Beneficial for Blood Fats Too

According to a study, walking after a meal also helps lower triglycerides, blood fats that rise, especially after a high-fat meal. In one study, researchers measured triglyceride levels in healthy men and women after dining on a high-fat meal. In one session, the participants exercised an hour before eating the fatty meal. In the second session, they exercised for an hour afterward. In a third session, they did no exercise after gobbling up the fatty meal.

The results? What they found was the participants’ triglycerides rose two hours after eating the high-fat meal. However, when they did light exercise afterward, the bump-up in triglycerides was 72% less, compared with no exercise.  When the participants exercised BEFORE the meal, it also moderated the rise in triglycerides but to a lesser degree. It was only a 25% reduction compared to not exercising at all. Still, that small reduction could be a boon for your health.

What’s the significance of lower triglycerides? High triglycerides are linked with cardiovascular disease. In fact, research shows that one of the strongest risk factors for cardiovascular disease is a high triglyceride to HDL-cholesterol ratio. Getting triglycerides down to a healthy level through diet and lifestyle changes is yet another thing you can do to potentially lower your risk of cardiovascular disease. Walking after a meal, based on the study mentioned, helps to bring post-meal triglycerides down, at least temporarily.

Better Metabolic Health

The take-home message? Taking a walk rather than sitting after eating is a small step you can take to improve your metabolic health and, potentially lower your risk of cardiovascular disease. That’s important, especially as we age, as insulin sensitivity gradually declines as the years go by and this increases the risk of metabolic syndrome and type 2 diabetes. Of course, you’ll get even more benefits if you do several structured exercise sessions each week as well as train your muscles against resistance using weights, resistance bands, or your own body weight. There’s no doubt that movement, even for short periods, is one of the best medicines there is – and you don’t need a prescription. So, take advantage of a prescription that only has good side effects – exercise, so you won’t have to take a prescription medication later on that has potentially bad side effects.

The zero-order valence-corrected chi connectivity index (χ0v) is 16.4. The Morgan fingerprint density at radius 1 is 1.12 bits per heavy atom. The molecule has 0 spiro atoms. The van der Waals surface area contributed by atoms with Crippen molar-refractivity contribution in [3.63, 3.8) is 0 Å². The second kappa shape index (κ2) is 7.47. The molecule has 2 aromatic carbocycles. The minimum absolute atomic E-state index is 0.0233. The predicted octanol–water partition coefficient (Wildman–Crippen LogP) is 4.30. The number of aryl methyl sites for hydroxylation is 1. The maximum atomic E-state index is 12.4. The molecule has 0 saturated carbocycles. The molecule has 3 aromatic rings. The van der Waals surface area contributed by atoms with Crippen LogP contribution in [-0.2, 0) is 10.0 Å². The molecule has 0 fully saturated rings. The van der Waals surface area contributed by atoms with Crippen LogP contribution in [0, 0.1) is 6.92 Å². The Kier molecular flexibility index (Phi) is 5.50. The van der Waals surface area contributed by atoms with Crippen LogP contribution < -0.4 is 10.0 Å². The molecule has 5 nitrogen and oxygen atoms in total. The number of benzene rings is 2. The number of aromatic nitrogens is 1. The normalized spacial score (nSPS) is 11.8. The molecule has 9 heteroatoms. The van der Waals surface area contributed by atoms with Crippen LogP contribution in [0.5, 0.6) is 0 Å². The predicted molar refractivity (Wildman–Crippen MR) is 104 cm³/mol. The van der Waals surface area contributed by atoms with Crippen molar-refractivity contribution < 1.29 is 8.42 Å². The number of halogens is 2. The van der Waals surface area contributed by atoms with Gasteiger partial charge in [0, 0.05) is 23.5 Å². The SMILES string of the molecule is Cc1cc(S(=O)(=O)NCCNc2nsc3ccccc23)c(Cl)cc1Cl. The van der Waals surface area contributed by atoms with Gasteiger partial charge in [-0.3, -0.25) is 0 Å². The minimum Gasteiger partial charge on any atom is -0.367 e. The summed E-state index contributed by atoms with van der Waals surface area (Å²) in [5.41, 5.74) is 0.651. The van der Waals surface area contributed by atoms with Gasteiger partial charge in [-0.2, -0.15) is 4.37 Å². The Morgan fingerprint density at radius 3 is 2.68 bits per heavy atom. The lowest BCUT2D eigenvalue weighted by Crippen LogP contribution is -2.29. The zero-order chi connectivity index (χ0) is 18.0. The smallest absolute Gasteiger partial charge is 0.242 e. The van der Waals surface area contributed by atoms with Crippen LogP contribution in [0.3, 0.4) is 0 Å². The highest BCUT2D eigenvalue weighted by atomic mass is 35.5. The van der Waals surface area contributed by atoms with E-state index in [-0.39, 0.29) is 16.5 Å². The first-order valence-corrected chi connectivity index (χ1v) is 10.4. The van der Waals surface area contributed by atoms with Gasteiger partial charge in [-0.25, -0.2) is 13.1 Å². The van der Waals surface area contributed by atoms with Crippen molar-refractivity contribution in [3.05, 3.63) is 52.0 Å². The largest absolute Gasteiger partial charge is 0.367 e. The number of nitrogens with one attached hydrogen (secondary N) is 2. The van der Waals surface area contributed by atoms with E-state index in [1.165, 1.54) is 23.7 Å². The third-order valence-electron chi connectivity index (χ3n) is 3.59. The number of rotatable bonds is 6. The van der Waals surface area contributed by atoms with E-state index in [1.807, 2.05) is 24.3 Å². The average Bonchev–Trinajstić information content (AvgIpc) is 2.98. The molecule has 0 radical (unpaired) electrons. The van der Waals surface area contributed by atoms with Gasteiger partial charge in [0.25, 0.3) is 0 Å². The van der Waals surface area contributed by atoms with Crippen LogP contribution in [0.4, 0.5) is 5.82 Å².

Science Daily. “After-Meal Exercise May Reduce Heart Disease Risk”

Indian J Endocrinol Metab. 2016 Jul-Aug; 20(4): 418–428. doi:  10.4103/2230-8210.183460.

The Lancet. Volume 384, No. 9943, p626–635, 16 August 2014.

PubMed Health. “A 10-minute walk after a meal ‘good for diabetes”

Science Daily. “Both Aerobic And Resistance Exercise Improved Blood Sugar Control In People With Diabetes”

DocsOpinion.com. “Triglycerides – An Overview of the Role of Triglycerides in Heart Disease”

Journal of Strength & Conditioning Research: October 2012 – Volume 26 – Issue 10 – p 2806–2811

doi: 10.1519/JSC.0b013e318242a609